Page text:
There is McCarthian violence as you might expect although this is only reported rather than depicted. This play is all about what's on the page and to be fair there are some smart exchanges between the two men. The humanity of Black also has a curious effect on a play so bleak. He is gentle and warm, confident in his own faith and presumably in his ability to turn the situation around so that there is almost a smile, some humour, behind what he has to say to White. But the crushing weight of White's world view has a huge impact on the play. 'The one thing I won't give up is giving up', he says, and this because he has been left no alternative by his awakening to the real world around him.

I don't believe in God. Can you understand that? Look around you man. Can't you see? The clamor and din of those in torment has to be the sound most pleasing to his ear.

The most difficult thing he thinks for Black to hear is his view of what those with faith look to as their reward.

I yearn for the darkness. I pray for death. Real death. If I thought that in death I would meet the people I've known in life I don't know what I'd do. That would be the ultimate horror. The ultimate despair. If I had to meet my mother again and start all of that all over, only this time without the prospect of death to look forward to? Well. That would be the final nightmare. Kafka on wheels.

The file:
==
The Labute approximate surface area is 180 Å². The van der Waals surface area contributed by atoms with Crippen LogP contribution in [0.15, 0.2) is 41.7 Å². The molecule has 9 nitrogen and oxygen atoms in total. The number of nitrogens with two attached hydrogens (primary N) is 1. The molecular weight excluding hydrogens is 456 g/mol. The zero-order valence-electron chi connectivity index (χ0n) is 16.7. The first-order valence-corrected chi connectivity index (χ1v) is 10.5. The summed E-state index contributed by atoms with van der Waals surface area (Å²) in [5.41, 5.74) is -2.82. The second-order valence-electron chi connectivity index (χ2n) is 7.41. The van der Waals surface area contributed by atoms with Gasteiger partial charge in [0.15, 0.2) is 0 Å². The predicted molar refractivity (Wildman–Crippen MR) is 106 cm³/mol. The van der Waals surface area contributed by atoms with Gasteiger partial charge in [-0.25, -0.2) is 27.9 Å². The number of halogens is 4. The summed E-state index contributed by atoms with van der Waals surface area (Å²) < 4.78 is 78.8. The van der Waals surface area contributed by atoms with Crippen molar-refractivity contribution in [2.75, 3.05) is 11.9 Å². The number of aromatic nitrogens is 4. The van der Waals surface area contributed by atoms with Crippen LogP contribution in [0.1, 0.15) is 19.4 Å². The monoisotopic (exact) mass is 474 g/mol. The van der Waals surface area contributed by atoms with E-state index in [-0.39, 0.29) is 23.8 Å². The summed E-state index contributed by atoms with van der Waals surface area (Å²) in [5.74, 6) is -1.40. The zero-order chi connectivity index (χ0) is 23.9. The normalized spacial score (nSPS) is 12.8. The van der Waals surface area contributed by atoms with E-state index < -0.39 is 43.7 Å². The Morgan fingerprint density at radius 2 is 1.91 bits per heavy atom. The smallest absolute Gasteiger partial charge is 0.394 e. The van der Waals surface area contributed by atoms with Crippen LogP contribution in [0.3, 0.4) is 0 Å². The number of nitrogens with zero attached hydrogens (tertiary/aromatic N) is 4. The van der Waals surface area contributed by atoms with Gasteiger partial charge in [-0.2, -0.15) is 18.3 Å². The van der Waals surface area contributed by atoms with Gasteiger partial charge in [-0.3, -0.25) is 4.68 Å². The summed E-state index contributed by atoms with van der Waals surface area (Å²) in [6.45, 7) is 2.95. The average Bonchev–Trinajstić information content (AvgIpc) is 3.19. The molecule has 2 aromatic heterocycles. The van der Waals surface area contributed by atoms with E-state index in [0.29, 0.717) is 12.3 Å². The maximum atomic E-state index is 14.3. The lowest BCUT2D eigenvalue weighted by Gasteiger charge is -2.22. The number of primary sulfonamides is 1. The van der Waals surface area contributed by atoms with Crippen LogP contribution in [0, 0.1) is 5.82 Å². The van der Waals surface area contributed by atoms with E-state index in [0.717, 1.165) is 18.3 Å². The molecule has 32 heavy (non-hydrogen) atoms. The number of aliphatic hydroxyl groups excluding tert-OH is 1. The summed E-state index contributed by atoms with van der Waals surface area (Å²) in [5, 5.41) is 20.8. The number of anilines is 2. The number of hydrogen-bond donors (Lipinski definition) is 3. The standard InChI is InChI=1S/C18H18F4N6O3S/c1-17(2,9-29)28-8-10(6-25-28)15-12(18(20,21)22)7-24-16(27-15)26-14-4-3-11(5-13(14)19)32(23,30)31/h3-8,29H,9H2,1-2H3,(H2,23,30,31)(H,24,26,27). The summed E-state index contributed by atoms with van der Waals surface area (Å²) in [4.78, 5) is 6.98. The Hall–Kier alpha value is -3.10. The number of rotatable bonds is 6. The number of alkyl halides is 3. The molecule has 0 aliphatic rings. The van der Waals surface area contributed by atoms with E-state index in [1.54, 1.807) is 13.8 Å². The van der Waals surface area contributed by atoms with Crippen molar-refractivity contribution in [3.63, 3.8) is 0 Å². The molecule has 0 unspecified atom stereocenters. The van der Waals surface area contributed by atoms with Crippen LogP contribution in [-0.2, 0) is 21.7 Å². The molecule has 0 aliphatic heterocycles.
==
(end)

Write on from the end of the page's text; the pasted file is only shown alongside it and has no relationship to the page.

So I'm going to revert to my former opinion. Plays have to be seen, not just read. There is plenty to chew over in this book but it never really lifts off the page and at the end of the day, for all its dramatic form, it remains the articulation of argument rather than character and too far away from the humanity it seeks to explore.


Max Cairnduff 13 May 2010 at 12:10  

It sounds a tad worthy. Perhaps as you say it needs to be performed, certainly I've never found reading plays particularly rewarding.

I've no idea what a novel in dramatic form is. It sounds suspiciously like a lot of words which boiled down mean it's a play.

On Godot, I saw it for the first time only recently. The McKellen/Stewart production. I wasn't familiar with the play beyond the basics so it was a huge surprise when Pozzo turned up. He made for a slightly irritating element in the first half, transforming to something quite disturbing in the second.

"It seemed to me he saw us."

I was being dim that day, so it took me a while to work out why there were a large number of SF fans waiting outside talking about Star Trek and the X-Men. Most of them left at half time, disappointed no doubt by the lack of psychic duels or whatever. I hope though a few found a new interest, even if an unexpected one.

William Rycroft 14 May 2010 at 00:34  

I saw an extraordinary production of Godot at the Southwark Playhouse performed by The Godot Company, a collective theatrical company run with John Calder who was Beckett's publisher of course. The company of actors all knew multiple roles and so the cast was different each night and I found the evening completely intoxicating. Never have I been so pulled by the opposing forces of humanity and futility.